When I had my accident in June, I was pretty certain that I would not be able to get the whole trail done before the end of the year, but I never knew my feet would be the reason to end it.  Upon reflection, I can see that there are really several good practical reasons to stop now. 

1.  The snow is getting worse.  I’ve had snow over the last 4 sections and it’s deeper each time, making it very difficult or impossible to get 20 miles completed each day.  It’s also very difficult to find the trail at times.  Without GPS, I’d still be up there walking in circles.  If I was in the middle of a section, 2-3 days from town, and a heavy snow storm came, it could be very dangerous.
2.  If I exit Northern California because of snow and skip down to do Southern California, I fear I will run into very dangerous water issues.  The deserts this time of the year are very dry, and this was a dought year.  Even in Northern California, many of the so called “reliable” water sources were dried up and I got in trouble several times because of this.  How can you plan your daily water needs if the water sources are not where you expect them?  It becomes dangerous.  I can only imagine the deserts to be much worse.  I’m not out here for the danger, but for the fitness/health benefits.  I don’t want the risk.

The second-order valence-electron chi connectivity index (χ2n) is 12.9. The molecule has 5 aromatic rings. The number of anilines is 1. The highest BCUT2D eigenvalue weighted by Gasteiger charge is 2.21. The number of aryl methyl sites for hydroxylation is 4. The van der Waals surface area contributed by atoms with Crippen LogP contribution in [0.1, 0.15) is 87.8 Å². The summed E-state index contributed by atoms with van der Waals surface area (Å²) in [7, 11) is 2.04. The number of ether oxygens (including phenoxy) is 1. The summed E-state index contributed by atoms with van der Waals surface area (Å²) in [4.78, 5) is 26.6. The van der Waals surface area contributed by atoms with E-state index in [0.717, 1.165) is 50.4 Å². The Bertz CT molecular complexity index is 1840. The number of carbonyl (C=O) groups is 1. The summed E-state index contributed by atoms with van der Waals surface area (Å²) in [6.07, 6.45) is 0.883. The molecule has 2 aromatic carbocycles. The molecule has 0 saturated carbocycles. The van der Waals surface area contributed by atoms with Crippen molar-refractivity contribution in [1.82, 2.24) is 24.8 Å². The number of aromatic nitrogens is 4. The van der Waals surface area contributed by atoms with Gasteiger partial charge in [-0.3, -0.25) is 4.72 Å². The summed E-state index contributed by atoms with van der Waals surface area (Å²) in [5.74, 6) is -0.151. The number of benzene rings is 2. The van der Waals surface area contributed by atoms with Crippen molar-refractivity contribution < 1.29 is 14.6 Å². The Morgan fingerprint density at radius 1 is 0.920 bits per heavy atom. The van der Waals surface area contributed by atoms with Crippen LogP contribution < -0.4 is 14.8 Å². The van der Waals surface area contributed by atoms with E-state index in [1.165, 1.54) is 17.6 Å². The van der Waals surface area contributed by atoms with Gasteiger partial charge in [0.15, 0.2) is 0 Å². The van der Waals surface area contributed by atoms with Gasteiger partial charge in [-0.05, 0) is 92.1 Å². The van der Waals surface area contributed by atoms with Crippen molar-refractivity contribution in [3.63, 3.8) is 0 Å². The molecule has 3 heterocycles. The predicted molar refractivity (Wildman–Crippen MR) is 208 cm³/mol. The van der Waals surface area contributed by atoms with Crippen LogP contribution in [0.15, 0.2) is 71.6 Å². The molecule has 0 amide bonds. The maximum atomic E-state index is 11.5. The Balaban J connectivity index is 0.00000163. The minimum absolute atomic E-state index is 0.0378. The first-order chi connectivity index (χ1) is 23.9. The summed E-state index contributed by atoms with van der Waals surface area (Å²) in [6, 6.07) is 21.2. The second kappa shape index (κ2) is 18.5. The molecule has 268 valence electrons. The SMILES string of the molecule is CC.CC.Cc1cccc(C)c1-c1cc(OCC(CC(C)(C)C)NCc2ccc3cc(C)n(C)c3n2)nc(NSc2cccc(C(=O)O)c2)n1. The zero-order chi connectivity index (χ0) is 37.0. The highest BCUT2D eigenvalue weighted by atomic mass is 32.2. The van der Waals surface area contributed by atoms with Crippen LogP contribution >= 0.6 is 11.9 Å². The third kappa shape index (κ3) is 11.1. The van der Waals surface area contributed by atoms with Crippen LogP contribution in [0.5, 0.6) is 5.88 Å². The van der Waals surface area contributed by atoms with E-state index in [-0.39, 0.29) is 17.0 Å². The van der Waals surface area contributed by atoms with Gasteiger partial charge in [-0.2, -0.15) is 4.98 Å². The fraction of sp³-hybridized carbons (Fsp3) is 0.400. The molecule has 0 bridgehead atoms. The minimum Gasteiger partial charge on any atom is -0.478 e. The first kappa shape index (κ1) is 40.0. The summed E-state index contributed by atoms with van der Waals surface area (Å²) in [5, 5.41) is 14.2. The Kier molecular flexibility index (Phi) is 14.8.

3.  I’m about out of money.  I will need money to hold me over while looking for work.  While on the trial, my home expenses continued to mount.  Without details, my bank account is close to empty.  I have to face reality and get back to work.  It’s been over a year.
4.  I lost about 30 lbs.  Before the hike, while preparing in New Mexico, I lost another 25 lbs.  That’s a total of 55 lbs.  I was hoping for a little more, but I’m pretty happy where I am and will attempt to lose more at home via diet and exercise.  We’ll see how that goes…